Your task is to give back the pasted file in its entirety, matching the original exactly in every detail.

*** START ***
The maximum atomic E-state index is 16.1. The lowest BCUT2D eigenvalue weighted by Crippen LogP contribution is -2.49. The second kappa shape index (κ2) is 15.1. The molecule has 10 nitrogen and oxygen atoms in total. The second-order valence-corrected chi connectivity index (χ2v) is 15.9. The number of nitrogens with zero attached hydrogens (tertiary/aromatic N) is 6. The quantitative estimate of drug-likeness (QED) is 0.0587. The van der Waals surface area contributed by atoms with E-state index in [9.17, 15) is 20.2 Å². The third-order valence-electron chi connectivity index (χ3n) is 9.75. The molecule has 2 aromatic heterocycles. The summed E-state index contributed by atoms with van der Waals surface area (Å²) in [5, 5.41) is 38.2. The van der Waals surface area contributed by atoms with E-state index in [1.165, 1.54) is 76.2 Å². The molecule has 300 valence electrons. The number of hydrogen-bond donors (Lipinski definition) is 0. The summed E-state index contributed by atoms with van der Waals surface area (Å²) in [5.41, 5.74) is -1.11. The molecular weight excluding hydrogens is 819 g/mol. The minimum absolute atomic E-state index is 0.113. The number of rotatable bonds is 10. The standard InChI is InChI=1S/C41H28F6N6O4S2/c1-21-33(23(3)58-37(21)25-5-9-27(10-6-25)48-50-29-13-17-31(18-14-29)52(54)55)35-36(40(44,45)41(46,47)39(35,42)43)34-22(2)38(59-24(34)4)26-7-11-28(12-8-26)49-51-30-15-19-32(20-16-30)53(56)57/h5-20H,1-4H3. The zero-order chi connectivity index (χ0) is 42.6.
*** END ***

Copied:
The maximum atomic E-state index is 16.1. The lowest BCUT2D eigenvalue weighted by Crippen LogP contribution is -2.49. The second kappa shape index (κ2) is 15.1. The molecule has 10 nitrogen and oxygen atoms in total. The second-order valence-corrected chi connectivity index (χ2v) is 15.9. The number of nitrogens with zero attached hydrogens (tertiary/aromatic N) is 6. The quantitative estimate of drug-likeness (QED) is 0.0587. The van der Waals surface area contributed by atoms with E-state index in [9.17, 15) is 20.2 Å². The third-order valence-electron chi connectivity index (χ3n) is 9.75. The molecule has 2 aromatic heterocycles. The summed E-state index contributed by atoms with van der Waals surface area (Å²) in [5, 5.41) is 38.2. The van der Waals surface area contributed by atoms with E-state index in [1.165, 1.54) is 76.2 Å². The molecule has 300 valence electrons. The number of hydrogen-bond donors (Lipinski definition) is 0. The summed E-state index contributed by atoms with van der Waals surface area (Å²) in [5.41, 5.74) is -1.11. The molecular weight excluding hydrogens is 819 g/mol. The minimum absolute atomic E-state index is 0.113. The number of rotatable bonds is 10. The standard InChI is InChI=1S/C41H28F6N6O4S2/c1-21-33(23(3)58-37(21)25-5-9-27(10-6-25)48-50-29-13-17-31(18-14-29)52(54)55)35-36(40(44,45)41(46,47)39(35,42)43)34-22(2)38(59-24(34)4)26-7-11-28(12-8-26)49-51-30-15-19-32(20-16-30)53(56)57/h5-20H,1-4H3. The zero-order chi connectivity index (χ0) is 42.6.